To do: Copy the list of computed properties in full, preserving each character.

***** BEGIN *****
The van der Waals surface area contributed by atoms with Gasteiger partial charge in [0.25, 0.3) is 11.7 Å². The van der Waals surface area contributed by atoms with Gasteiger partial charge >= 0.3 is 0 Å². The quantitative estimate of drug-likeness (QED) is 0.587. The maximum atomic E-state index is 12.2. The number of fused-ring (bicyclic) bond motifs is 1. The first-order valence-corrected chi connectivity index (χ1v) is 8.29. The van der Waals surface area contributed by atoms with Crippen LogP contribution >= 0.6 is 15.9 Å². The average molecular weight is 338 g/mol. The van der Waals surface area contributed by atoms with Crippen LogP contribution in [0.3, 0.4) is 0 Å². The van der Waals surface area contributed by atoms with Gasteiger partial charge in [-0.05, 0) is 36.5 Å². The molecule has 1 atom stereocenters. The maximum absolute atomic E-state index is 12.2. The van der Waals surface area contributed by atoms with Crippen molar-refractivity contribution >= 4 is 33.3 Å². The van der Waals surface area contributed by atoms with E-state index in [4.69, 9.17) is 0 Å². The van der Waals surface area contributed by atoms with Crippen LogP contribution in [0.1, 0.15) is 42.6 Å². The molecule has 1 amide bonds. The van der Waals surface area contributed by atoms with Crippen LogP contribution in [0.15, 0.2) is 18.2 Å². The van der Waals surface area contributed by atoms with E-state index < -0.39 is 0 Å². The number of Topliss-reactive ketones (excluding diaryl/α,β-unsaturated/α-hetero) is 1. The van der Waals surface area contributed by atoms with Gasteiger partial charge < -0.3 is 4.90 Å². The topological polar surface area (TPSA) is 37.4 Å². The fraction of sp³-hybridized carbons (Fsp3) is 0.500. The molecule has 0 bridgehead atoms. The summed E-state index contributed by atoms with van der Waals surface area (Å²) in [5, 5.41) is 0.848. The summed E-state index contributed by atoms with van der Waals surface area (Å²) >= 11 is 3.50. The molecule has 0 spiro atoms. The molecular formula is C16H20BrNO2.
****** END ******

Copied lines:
The van der Waals surface area contributed by atoms with Gasteiger partial charge in [0.25, 0.3) is 11.7 Å². The van der Waals surface area contributed by atoms with Gasteiger partial charge >= 0.3 is 0 Å². The quantitative estimate of drug-likeness (QED) is 0.587. The maximum atomic E-state index is 12.2. The number of fused-ring (bicyclic) bond motifs is 1. The first-order valence-corrected chi connectivity index (χ1v) is 8.29. The van der Waals surface area contributed by atoms with Crippen LogP contribution >= 0.6 is 15.9 Å². The average molecular weight is 338 g/mol. The van der Waals surface area contributed by atoms with Crippen LogP contribution in [0.3, 0.4) is 0 Å². The van der Waals surface area contributed by atoms with Gasteiger partial charge in [-0.05, 0) is 36.5 Å². The molecule has 1 atom stereocenters. The maximum absolute atomic E-state index is 12.2. The van der Waals surface area contributed by atoms with Crippen molar-refractivity contribution >= 4 is 33.3 Å². The van der Waals surface area contributed by atoms with E-state index in [4.69, 9.17) is 0 Å². The van der Waals surface area contributed by atoms with Crippen LogP contribution in [0.1, 0.15) is 42.6 Å². The molecule has 1 amide bonds. The van der Waals surface area contributed by atoms with Crippen LogP contribution in [0.15, 0.2) is 18.2 Å². The van der Waals surface area contributed by atoms with E-state index < -0.39 is 0 Å². The number of Topliss-reactive ketones (excluding diaryl/α,β-unsaturated/α-hetero) is 1. The van der Waals surface area contributed by atoms with Gasteiger partial charge < -0.3 is 4.90 Å². The topological polar surface area (TPSA) is 37.4 Å². The fraction of sp³-hybridized carbons (Fsp3) is 0.500. The molecule has 0 bridgehead atoms. The summed E-state index contributed by atoms with van der Waals surface area (Å²) in [5, 5.41) is 0.848. The summed E-state index contributed by atoms with van der Waals surface area (Å²) >= 11 is 3.50. The molecule has 0 spiro atoms. The molecular formula is C16H20BrNO2.